Cycloaddition Suppresses Nanotube Conductivity | January 12, 2009 Issue - Vol. 87 Issue 2 | Chemical & Engineering News
Volume 87 Issue 2 | p. 38 | Concentrates
Issue Date: January 12, 2009

Cycloaddition Suppresses Nanotube Conductivity

Adding a fluoroolefin to metallic single-walled carbon nanotubes helps tame them for electronics applications
Department: Science & Technology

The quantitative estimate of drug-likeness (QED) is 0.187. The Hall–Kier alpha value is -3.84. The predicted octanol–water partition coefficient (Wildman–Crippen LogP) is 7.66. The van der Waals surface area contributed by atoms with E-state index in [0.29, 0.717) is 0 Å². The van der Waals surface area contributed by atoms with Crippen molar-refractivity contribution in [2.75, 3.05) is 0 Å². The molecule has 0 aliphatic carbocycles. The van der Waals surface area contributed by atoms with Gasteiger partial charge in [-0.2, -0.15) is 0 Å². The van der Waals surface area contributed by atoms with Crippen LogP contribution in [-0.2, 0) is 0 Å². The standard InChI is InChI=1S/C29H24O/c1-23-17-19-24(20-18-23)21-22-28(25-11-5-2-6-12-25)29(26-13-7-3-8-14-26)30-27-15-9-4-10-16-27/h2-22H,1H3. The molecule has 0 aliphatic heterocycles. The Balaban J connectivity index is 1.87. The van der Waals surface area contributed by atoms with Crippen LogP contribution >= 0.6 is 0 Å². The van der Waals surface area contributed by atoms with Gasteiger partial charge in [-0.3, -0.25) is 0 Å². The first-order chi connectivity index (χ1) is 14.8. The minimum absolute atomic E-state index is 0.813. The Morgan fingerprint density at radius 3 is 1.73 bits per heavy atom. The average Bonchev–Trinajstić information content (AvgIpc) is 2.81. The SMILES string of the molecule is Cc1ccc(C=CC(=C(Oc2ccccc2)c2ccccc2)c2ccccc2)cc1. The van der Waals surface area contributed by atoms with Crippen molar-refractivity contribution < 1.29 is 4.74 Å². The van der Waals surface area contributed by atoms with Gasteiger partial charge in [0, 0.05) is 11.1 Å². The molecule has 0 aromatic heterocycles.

Using a chemical transformation, researchers at DuPont and Cornell University have devised a way to sap metallic single-walled carbon nanotubes (SWNTs) of their conductivity while leaving semiconducting SWNTs unscathed (Science 2009, 323, 234). SWNTs are always produced as a mixture of metallic and semiconducting tubes. Although the semiconducting tubes are promising transistor materials, the metallic tubes short-circuit such devices. The new technique allows scientists to transform bulk quantities of commercial SWNT mats into a material with properties that are suitable for device applications. No tedious separation of the metallic and semiconducting tubes is required. The process, whose development was spearheaded by DuPont's Graciela B. Blanchet, employs a [2+2] cycloaddition of the metallic tubes and a bulky fluorinated olefin. Adding the fluoroolefin to the nanotubes disrupts their π bonding system and thus their conductivity. The fluoroolefins react preferentially with the metallic SWNTs, so by carefully controlling the olefin concentration, the researchers can selectively alter the metallic tubes while leaving the semiconducting tubes unaffected. "This method could offer a viable path for the use of semiconducting carbon nanotubes in commercial electronic devices," according to the researchers.

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